“The Congress finds as follows:
For Federal fiscal year 2004, child protective services (CPS) staff nationwide reported investigating or assessing an estimated 3,000,000 allegations of child maltreatment, and determined that 872,000 children had been abused or neglected by their parents or other caregivers.
Combined, the Child Welfare Services (CWS) and Promoting Safe and Stable Families (PSSF) programs provide States about $700,000,000 per year, the largest source of targeted Federal funding in the child protection system for services to ensure that children are not abused or neglected and, whenever possible, help children remain safely with their families.
A 2003 report by the Government Accountability Office (GAO) reported that little research is available on the effectiveness of activities supported by CWS funds—evaluations of services supported by PSSF funds have generally shown little or no effect.
Further, the Department of Health and Human Services recently completed initial Child and Family Service Reviews (CFSRs) in each State. No State was in full compliance with all measures of the CFSRs. The CFSRs also revealed that States need to work to prevent repeat abuse and neglect of children, improve services provided to families to reduce the risk of future harm (including by better monitoring the participation of families in services), and strengthen upfront services provided to families to prevent unnecessary family break-up and protect children who remain at home.
Federal policy should encourage States to invest their CWS and PSSF funds in services that promote and protect the welfare of children, support strong, healthy families, and reduce the reliance on out-of-home care, which will help ensure all children are raised in safe, loving families.
CFSRs also found a strong correlation between frequent caseworker visits with children and positive outcomes for these children, such as timely achievement of permanency and other indicators of child well-being.
However, a December 2005 report by the Department of Health and Human Services Office of Inspector General found that only 20 States were able to produce reports to show whether caseworkers actually visited children in foster care on at least a monthly basis, despite the fact that nearly all States had written standards suggesting monthly visits were State policy.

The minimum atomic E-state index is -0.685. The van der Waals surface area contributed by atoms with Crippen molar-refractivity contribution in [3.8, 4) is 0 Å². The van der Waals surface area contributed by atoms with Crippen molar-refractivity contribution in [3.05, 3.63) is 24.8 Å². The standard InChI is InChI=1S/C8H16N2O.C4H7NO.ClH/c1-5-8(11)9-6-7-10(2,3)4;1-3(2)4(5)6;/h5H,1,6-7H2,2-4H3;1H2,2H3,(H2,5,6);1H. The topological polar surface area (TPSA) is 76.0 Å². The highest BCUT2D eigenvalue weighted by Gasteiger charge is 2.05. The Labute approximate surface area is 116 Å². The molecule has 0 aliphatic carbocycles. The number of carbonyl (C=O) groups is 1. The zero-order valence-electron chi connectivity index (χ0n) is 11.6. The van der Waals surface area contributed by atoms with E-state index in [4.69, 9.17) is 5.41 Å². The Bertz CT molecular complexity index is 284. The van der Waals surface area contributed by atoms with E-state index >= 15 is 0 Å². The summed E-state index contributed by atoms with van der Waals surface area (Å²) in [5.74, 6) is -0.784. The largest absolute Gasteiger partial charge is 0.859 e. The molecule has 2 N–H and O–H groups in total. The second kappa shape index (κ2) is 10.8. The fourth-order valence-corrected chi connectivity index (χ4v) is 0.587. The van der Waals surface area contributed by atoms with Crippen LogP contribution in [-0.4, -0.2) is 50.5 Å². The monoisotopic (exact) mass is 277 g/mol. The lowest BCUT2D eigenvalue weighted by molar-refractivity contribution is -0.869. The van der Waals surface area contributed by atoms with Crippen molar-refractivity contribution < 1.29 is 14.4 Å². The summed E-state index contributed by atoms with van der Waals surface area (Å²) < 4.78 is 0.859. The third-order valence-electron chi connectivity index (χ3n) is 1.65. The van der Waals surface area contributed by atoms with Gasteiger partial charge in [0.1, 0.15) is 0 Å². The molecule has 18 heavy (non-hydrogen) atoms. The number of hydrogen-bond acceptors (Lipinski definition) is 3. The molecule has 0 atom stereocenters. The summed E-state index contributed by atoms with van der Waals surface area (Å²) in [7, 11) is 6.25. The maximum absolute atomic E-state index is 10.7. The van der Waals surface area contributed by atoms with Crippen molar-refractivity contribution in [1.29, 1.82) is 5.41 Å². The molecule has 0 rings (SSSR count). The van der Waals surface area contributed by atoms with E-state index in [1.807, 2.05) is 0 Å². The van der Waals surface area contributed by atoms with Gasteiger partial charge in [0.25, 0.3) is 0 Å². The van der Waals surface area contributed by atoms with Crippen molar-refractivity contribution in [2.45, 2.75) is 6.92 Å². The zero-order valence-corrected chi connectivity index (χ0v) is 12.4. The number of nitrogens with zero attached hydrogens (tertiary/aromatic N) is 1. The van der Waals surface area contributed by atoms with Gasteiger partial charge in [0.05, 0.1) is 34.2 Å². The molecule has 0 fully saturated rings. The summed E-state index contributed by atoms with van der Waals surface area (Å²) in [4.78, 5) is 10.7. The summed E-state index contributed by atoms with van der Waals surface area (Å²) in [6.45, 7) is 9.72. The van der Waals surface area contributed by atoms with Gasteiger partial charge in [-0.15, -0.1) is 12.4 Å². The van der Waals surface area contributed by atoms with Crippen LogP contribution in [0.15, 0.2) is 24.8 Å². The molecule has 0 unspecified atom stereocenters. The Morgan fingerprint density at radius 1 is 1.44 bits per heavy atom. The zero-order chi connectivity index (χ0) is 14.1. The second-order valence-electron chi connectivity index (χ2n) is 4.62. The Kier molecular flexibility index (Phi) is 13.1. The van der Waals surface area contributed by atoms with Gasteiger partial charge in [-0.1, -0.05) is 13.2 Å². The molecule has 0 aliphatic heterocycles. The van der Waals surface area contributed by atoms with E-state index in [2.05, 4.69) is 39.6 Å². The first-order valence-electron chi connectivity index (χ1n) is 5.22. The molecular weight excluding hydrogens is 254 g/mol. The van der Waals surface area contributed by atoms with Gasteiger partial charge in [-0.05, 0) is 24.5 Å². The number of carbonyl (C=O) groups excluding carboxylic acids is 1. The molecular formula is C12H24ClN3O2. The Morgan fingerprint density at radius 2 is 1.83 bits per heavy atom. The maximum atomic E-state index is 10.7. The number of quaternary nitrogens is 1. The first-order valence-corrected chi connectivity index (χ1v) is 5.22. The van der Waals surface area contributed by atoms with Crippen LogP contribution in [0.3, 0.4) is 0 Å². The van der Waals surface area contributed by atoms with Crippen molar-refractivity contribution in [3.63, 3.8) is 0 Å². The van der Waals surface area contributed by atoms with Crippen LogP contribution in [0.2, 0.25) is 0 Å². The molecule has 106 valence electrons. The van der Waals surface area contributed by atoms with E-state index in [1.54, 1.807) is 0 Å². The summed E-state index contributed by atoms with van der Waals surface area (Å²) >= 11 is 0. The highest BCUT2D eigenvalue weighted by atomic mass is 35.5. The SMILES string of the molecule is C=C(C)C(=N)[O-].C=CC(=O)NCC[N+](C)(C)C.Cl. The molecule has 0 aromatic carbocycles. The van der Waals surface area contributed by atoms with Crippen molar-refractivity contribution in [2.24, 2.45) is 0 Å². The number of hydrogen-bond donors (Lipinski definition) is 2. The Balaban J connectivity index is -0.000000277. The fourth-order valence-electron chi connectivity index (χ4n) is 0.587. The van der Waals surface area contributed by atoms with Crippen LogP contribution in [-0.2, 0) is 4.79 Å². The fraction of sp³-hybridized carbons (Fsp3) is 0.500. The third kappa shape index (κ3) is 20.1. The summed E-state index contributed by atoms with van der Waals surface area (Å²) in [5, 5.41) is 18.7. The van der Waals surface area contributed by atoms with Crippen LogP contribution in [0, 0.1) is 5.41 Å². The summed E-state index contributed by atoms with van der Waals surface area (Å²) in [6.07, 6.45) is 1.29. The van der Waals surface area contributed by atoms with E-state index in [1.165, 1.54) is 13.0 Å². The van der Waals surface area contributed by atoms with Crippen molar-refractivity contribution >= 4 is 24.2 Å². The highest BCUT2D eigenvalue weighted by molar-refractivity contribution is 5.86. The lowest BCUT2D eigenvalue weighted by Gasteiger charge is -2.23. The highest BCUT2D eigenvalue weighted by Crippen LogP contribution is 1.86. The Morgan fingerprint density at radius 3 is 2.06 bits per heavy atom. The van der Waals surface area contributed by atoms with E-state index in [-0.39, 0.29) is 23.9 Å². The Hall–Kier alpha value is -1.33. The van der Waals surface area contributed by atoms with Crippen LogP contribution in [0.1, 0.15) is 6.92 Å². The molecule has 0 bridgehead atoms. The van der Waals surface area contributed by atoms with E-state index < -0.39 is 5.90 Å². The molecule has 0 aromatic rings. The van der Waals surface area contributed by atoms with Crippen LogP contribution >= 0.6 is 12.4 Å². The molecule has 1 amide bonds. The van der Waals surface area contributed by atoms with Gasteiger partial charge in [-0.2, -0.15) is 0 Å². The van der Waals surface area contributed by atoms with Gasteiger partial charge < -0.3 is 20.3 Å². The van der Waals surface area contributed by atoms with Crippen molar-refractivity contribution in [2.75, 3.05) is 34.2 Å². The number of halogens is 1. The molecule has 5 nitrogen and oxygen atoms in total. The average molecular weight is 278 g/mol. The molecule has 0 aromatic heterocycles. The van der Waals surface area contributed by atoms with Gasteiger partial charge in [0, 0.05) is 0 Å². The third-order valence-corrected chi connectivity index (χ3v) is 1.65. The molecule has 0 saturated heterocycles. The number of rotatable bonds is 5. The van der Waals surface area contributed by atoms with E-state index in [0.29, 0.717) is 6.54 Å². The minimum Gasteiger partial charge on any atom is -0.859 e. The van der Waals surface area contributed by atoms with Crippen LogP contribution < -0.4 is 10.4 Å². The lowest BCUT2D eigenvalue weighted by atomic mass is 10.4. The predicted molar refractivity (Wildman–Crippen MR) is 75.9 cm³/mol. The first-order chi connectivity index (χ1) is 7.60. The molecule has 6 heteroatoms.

A 2003 GAO report found that the average tenure for a child welfare caseworker is less than 2 years and this level of turnover negatively affects safety and permanency for children.
Targeting CWS and PSSF funds to ensure children in foster care are visited on at least a monthly basis will promote better outcomes for vulnerable children, including by preventing further abuse and neglect.
According to the Office of Applied Studies of the Substance Abuse and Mental Health Services Administration, the annual number of new uses of Methamphetamine, also known as ‘meth,’ has increased 72 percent over the past decade. According to a study conducted by the National Association of Counties which surveyed 500 county law enforcement agencies in 45 states, 88 percent of the agencies surveyed reported increases in meth related arrests starting 5 years ago.
According to the 2004 National Survey on Drug Use and Health, nearly 12,000,000 Americans have tried methamphetamine. Meth making operations have been uncovered in all 50 states, but the most wide-spread abuse has been concentrated in the western, southwestern, and Midwestern United States.
Methamphetamine abuse is on the increase, particularly among women of child-bearing age. This is having an impact on child welfare systems in many States. According to a survey administered by the National Association of Counties (‘The Impact of Meth on Children’), conducted in 300 counties in 13 states, meth is a major cause of child abuse and neglect. Forty percent of all the child welfare officials in the survey reported an increase in out-of-home placements because of meth in 2005.
It is appropriate also to target PSSF funds to address this issue because of the unique strain the meth epidemic puts on child welfare agencies. Outcomes for children affected by meth are enhanced when services provided by law enforcement, child welfare and substance abuse agencies are integrated.”